It is undisputed that Bogart liked his Burberry trenchcoat.
No, wait, I take that back.
He loved his Burberry trenchcoat.
In fact, he loved it so much that he actually wore the same coat in the two films that still serve as templates for how to bring hardboiled detective noir to the silver screen — Dashiell Hammett’s The Maltese Falcon (1941) and Raymond Chandler’s The Big Sleep (1946).
No surveillance work is required to know that Bogart also threw on his Burberry in Casablanca (1942), To Have and Have Not (1944), Dark Passage (1947), Tokyo Joe (1949) and Sirocco (1951). My sources in IMDB’s research department also tell me that Bogart was hell-bent on wearing his trenchcoat in The Caine Mutiny (1954), but those scenes never made it through the final cut.
Thus, it should come as no surprise to anyone that, when Facebook made Timeline mandatory for Pages last month, some marketing whiz realized how cool it would be to populate Burberry’s timeline with photographs of famous celebrities kitted out in historical Burberry garb. Beginning with candid shots of WWI pilots in leather bomber jackets, the timeline gracefully travels from the golden age of the 20s, rolls through the power years of Hollywood’s original icons, and then proceeds to bombard us with modern day marketing — and ruin the whole effect — just as we were thinking how cool Burberry was.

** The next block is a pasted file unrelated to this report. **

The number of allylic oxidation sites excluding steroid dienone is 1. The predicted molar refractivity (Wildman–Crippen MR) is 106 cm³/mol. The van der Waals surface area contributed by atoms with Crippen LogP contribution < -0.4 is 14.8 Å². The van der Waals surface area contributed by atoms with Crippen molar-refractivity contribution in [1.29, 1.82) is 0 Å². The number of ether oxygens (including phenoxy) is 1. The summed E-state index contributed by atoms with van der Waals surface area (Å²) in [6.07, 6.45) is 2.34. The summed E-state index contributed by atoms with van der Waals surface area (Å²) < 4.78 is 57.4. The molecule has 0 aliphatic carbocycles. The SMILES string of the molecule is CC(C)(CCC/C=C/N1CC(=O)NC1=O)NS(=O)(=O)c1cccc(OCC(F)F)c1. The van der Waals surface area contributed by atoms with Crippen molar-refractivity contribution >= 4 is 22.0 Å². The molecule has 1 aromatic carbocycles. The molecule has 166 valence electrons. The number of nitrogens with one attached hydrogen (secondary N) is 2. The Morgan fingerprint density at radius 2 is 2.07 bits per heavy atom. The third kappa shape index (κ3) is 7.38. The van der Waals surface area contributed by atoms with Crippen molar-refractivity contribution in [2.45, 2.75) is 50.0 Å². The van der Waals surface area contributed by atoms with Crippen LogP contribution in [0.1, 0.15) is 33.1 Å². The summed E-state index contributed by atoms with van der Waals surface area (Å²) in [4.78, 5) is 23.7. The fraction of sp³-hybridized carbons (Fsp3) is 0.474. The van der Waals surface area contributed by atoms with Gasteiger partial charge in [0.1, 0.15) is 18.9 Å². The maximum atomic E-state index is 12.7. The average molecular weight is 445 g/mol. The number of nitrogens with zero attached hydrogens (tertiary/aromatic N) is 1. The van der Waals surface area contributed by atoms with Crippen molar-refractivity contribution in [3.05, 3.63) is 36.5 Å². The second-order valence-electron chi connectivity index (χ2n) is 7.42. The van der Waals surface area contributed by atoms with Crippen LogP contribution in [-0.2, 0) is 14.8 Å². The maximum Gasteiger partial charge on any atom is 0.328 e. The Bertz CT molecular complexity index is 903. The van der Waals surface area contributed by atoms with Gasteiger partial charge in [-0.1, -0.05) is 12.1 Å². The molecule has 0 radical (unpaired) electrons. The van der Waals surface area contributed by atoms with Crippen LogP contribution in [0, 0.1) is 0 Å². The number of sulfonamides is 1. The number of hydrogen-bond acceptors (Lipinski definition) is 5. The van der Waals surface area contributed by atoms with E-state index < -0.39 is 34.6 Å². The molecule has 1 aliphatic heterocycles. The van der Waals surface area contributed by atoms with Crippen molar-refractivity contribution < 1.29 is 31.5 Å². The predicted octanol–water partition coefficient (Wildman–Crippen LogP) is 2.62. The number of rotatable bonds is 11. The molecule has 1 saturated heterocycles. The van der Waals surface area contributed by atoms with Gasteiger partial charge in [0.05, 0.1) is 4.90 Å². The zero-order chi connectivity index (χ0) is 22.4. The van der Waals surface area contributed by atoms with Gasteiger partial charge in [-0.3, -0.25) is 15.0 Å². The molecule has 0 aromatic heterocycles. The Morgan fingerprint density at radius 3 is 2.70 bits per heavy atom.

Given Bogart’s iconic role as Burberry model, it is no surprise to see his face on the timeline along with the likes of Tyrone Power, but unfortunately not everyone thought it was quite as cool as I did. Despite the fact that Burberry had a license to use the photograph of Bogart (i.e., licensed from the movie studios), the trustees of Bogart’s estate got it into their heads that Burberry should have sought permission to use Bogart’s image in this fashion, and sued Burberry in Los Angeles state court for trademark infringement and violation of the right of publicity.
“This is such an incredibly disappointing and disrespectful action by Burberry,” said Stephen Bogart, son of the Hollywood legend. “Apparently they believe a shoe company can advertise the fact that Brad Pitt wore its brand while jogging down the street, or a beverage company can claim George Clooney drank its product in one of his movies – all without even asking, much less obtaining, the actors’ permission.”
In response, Burberry filed an action for declaratory relief in New York, where the right of publicity does not survive a person’s death (unlike California). The Complaint asserts that Burberry’s use of the photograph is not intended to spark the sale of its products, and is not advertising, but rather part of the history of the men who have worn Burberry since the company’s inception. As defenses go, this is at least plausible (and may constitute fair use), although the counterargument that Burberry’s use of famous icons is intrinsically self-interested is equally compelling. Given the fact that movie stars are routinely paid by designers to sit in the front row at London’s Fashion Week, it’s a sure bet that Burberry keenly appreciates how Bogart’s continued association with the company enhances its image.
In an odd quirk of fate, after news of the lawsuits hit the press, Burberry’s Facebook page went viral, and the company now has 12 million new fans. In some alternative universe, I can hear Sam Spade and Philip Marlowe laughing to themselves as they turn down the brims of their fedoras and fade into the shadows, their trenchcoats blowing behind them like wisps of night.
Update: Burberry and the Bogart heirs settled their claims confidentially on July 31, 2012.